Bird-dogging is a technique whereby activists get political candidates on the record about their position on an issue or call attention to an issue through questions asked at public campaign events.°
The term comes from the analogy of a bird-dog, which tracks down birds by scent. In the metaphor, candidates for office often want to conceal their positions on controversial issues or keep their language around them vague. Trained activists, or “bird-dogs”, go to events and ask carefully crafted questions on issues they wish to talk about to try to “flush a candidate’s opinions into the open.” They keep asking follow-up questions until they get a clear answer.
Bird-dogs often work in issue advocacy organizations, and are less concerned with who wins an election than with getting their issues addressed as part of the campaign process.
History of term
The use of “bird-dogging” to describe a process of following, surveilling, or repeatedly questioning individuals dates at least back to World War II. It has long been applied to the processes of reporters, salespeople, and talent scouts, who track issues or leads down to a conclusion.
In activist circles, the term was popularized in the mid-2000s by New Hampshire Quaker activist Arnie Alpert who noted that the way people were asking questions at “town halls” with presidential candidates was allowing the candidates too much wiggle room:
“If you simply go in there and say, ‘What do you think about health care? What do you think about Iraq?’ the candidate can pretty much say anything and have it sound like it’s a good answer,” said Arnie Alpert, the program coordinator in New Hampshire for the American Friends Service Committee, a Quaker group.
So in the lead-up to the 2004 primary, he started teaching people how to ask questions. Basically, it takes planning, precision and a little bit of courage. (see New York Times story)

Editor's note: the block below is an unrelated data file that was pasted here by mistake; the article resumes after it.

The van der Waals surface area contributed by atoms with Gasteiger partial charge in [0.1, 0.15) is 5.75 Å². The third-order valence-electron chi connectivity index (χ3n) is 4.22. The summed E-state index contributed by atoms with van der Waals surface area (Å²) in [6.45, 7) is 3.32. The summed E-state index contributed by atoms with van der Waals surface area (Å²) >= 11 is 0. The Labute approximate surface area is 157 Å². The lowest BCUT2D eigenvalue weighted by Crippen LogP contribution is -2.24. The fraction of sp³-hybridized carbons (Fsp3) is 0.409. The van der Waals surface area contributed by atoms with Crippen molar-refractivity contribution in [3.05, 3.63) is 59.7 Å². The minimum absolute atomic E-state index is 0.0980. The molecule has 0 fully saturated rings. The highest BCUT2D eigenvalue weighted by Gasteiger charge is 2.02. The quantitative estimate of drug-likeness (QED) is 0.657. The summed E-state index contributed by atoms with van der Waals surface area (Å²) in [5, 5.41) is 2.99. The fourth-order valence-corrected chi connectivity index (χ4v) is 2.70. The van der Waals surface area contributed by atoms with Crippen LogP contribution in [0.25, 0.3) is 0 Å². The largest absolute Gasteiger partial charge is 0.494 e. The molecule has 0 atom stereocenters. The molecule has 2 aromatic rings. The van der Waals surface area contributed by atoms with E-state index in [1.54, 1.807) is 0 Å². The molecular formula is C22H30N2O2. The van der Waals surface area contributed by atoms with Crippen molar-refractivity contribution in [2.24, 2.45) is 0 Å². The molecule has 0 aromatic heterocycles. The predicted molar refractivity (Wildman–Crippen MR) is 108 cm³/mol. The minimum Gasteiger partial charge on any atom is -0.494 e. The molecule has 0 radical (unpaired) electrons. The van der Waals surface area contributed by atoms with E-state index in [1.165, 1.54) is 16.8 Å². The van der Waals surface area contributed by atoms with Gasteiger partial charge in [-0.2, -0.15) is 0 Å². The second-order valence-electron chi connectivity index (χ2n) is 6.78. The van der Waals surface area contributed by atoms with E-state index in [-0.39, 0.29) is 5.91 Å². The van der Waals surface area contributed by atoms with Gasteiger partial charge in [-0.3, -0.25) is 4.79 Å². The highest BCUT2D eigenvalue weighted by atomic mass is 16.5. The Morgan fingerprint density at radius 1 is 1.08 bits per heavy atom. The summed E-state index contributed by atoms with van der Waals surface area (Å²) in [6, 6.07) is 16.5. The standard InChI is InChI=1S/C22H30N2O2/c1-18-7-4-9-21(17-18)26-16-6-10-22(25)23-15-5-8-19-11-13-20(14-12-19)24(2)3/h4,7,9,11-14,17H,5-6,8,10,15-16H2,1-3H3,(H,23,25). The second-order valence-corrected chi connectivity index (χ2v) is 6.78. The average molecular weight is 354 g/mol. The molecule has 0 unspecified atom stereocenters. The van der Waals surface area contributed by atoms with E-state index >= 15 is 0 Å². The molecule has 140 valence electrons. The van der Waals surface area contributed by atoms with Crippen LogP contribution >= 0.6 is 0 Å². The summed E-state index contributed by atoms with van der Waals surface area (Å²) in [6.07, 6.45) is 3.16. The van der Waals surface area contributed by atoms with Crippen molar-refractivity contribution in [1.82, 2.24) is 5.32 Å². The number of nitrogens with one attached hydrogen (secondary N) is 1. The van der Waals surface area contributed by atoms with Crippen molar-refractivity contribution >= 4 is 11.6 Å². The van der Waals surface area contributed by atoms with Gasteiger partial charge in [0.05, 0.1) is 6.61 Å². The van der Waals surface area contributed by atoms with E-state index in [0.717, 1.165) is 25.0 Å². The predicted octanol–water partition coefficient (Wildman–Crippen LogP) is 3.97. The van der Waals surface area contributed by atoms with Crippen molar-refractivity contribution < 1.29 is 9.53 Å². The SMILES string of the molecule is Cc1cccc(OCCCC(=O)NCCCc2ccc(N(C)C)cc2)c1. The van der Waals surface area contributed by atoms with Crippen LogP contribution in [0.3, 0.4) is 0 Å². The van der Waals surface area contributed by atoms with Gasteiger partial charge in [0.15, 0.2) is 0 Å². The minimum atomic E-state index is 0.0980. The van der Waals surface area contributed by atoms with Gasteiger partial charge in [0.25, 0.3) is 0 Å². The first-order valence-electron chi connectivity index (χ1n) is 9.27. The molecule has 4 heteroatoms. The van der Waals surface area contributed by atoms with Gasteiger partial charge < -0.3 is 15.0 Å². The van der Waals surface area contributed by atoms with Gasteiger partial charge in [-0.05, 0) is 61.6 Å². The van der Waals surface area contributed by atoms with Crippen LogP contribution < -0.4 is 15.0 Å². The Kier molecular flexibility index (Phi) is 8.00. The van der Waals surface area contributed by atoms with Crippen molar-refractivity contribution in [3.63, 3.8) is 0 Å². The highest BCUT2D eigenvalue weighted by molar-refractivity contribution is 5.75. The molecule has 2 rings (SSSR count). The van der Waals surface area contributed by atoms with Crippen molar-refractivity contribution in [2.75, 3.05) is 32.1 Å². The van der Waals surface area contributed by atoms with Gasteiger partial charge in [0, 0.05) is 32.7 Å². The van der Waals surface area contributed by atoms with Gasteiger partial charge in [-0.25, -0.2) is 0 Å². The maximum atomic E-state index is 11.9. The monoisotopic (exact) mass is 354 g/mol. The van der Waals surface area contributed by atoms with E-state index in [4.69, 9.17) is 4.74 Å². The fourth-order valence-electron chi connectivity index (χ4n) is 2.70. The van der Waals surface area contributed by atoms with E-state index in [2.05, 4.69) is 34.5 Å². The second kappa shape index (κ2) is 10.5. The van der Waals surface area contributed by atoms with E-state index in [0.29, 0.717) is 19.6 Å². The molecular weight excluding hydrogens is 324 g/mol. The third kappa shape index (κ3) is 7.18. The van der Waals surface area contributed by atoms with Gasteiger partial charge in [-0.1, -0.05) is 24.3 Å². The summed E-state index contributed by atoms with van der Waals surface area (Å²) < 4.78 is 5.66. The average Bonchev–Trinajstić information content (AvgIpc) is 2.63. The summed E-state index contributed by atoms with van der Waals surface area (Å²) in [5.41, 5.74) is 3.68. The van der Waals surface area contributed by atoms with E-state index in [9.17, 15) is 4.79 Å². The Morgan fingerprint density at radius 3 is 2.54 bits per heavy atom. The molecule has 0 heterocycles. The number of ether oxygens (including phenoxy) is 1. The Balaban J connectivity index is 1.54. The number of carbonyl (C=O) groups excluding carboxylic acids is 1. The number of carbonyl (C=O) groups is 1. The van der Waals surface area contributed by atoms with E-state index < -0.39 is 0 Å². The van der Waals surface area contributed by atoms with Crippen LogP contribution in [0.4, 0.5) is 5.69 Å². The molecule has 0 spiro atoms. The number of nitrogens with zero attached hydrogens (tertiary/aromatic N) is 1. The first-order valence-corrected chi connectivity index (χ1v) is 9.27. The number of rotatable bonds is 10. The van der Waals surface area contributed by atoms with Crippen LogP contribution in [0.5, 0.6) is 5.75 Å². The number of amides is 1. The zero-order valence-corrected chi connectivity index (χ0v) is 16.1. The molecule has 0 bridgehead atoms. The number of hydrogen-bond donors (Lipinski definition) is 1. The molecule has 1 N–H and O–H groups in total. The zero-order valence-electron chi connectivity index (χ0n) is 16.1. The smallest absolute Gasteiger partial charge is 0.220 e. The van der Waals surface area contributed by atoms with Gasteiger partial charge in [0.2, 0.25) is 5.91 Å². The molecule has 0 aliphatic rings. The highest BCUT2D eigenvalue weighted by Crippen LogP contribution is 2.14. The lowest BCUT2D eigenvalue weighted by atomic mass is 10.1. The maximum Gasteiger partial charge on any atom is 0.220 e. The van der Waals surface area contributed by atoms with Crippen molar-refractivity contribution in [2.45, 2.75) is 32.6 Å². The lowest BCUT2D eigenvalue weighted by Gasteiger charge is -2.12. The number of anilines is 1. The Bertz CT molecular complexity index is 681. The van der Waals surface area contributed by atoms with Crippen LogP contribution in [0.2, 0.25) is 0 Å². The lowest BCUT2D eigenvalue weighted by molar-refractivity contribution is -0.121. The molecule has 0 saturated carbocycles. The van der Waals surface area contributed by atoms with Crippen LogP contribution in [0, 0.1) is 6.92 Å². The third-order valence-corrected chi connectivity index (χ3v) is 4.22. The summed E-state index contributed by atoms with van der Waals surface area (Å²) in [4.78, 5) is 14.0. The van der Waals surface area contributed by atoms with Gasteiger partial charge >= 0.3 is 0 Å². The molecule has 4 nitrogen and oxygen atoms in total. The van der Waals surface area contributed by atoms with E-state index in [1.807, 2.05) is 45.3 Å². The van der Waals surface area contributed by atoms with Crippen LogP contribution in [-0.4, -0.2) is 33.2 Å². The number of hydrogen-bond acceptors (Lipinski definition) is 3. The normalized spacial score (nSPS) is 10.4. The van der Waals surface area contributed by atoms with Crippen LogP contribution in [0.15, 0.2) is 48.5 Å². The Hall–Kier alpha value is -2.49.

Albert traces the technique back to anti-nuclear proliferation campaigns organized by Quaker activist group AFSC in the 1980s. But the movement and technique gained national attention when members of the ASFC used the technique to get Howard Dean talking about trade policies in 2004. (Source)
Albert’s techniques were later adopted by Priorities NH, a Ben Cohen (of Ben and Jerry’s) group trying to get military spending issues addressed, as well as other groups in the 2008 primary. The rise of citizen video made such techniques an important tool of activism.
Rhetoric around a 2016 controversy created by James O’Keefe wrongly portrayed bird-dogging as a Clinton campaign term dealing with the instigation of violence at Trump rallies. The term pre-dates the Clinton campaign and has never been used in this way.
New York Times Article from March 2007: “Bird-Dogging in N.H. and Iowa” (Source)
From the 2016 book Service Sociology and Academic Engagement in Social Problems: “Bird-dogging means attending a political candidates public appearances with the specific aim of challenging or seeking clarification of a particular issue.” (Source)
From 2011 book The Young Activist’s Guide to Building a Green Movement and Changing the World: “Bird-dogging refers to attending public events where a candidate for public office or an elected representative will appear and calling on him or her to publicly address an issue, support your cause, or reconsider a stance already taken.” (Source)
From March 2010: “Iowans Can Learn From New Hampshire” by Arnie Alpert: “But Erin was not going to miss her chance. Already an experienced ‘bird-dog,’ the 24-year-old activist stuck out her hand and, without missing a beat, asked Obama if he supported the abolition of nuclear weapons.” (Source)
A February 2016 article: “These Quakers Are Asking Tougher Questions Than Many in the Press”, The Intercept. (Source)